Stone Masonry Foundations
A stone foundation can consist of field stone or quarried stone. Field stone is just as it sounds, with the walls being constructed of stones collected from the fields in the surrounding area. Quarried stone has been excavated and processed at a quarry. Quarried stones are usually squared stones such as granite or sandstone or naturally flat shale type pieces of limestone etc. Typically, you will find the more expensive, larger quarried decorative stone being used above grade on top of a field stone or smaller quarried stone foundation. Often you will find the corners to be much larger corner stones to add strength and stability to the foundation.
Stone Masonry Foundation Problems
Regardless of which stone or masonry type your foundation is; the most effective solution for permanent waterproofing solution is usually an Internal Breakout. Sealing the outside of a stone or rubble foundation with tar is simply not a permanent waterproofing solution. Any movement in any part of the wall will result in water seepage and a wet basement.
The addition of an external waterproofing membrane is no guarantee of a dry basement either. The membrane cannot be adequately tied to this type of foundation. Additionally, even if this was not the case; an external membrane does not address the issue of hydrostatic pressure causing leakage at the wall/floor junction and through the basement floor itself.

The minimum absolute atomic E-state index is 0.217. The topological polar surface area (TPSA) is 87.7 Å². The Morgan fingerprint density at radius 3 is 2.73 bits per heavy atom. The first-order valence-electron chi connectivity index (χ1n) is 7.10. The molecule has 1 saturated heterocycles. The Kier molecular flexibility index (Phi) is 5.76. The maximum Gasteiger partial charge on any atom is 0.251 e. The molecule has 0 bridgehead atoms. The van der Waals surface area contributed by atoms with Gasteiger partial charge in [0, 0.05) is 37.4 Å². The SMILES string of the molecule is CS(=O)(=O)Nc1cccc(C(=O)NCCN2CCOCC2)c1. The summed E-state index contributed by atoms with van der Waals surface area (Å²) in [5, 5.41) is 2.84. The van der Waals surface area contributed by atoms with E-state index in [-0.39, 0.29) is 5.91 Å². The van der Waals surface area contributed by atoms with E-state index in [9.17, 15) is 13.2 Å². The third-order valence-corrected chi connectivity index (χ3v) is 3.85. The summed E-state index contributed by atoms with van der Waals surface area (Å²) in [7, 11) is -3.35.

2. Weeping Tile
Typically, houses built atop stone foundations were built during a time when outside drain tiles were not in use. In many of these structures, the footings are minimal or almost non-existent. If there is drainage pipe on the exterior, it has usually been installed at the soil level below the foundations. Serious soil erosion is often an issue. Each time water enters the drain system, some fine soil can be carried with it. This continues until a structural problem arises from the undermining or the drainage system becomes clogged with silt. In these cases, we will recommend our Internal Breakout procedure. No one can stop water from permeating through the foundation. The solution for both health and structural reasons is to collect the water into a sump pit and pump it out.
Stone Masonry History
Building with stone has a history almost as long as man himself. The strength and general availability of stone made it easy for man to use it as a building material. From early times man has used mortar between the stones to build structures that would endure so much longer than organic materials. Mortar is more elastic than concrete and will allow the expansion and contraction required by a large masonry walls without cracking.
3. Window Wells
Any time a window is located below grade, a well of some sort is required. A window well is a shaped piece of corrugated galvanized steel that protects your basement from leaks.
A basic galvanized well may seem like a simple item with simple installation. If that were true, fixing window wells would not feature so prominently in our business. Improper sizing, placement, installation, and drain structure are just some of the problems we remedy on a regular basis. Visit our Window Well section for more information.
4. Sewer Backup
Whether connected to the municipal sanitary sewer alone or to both storm and sanitary sewers, your home could be susceptible to a backup. With today's weather being so unpredictable and extreme weather events being regular news items, it makes sense to ensure that your home is protected.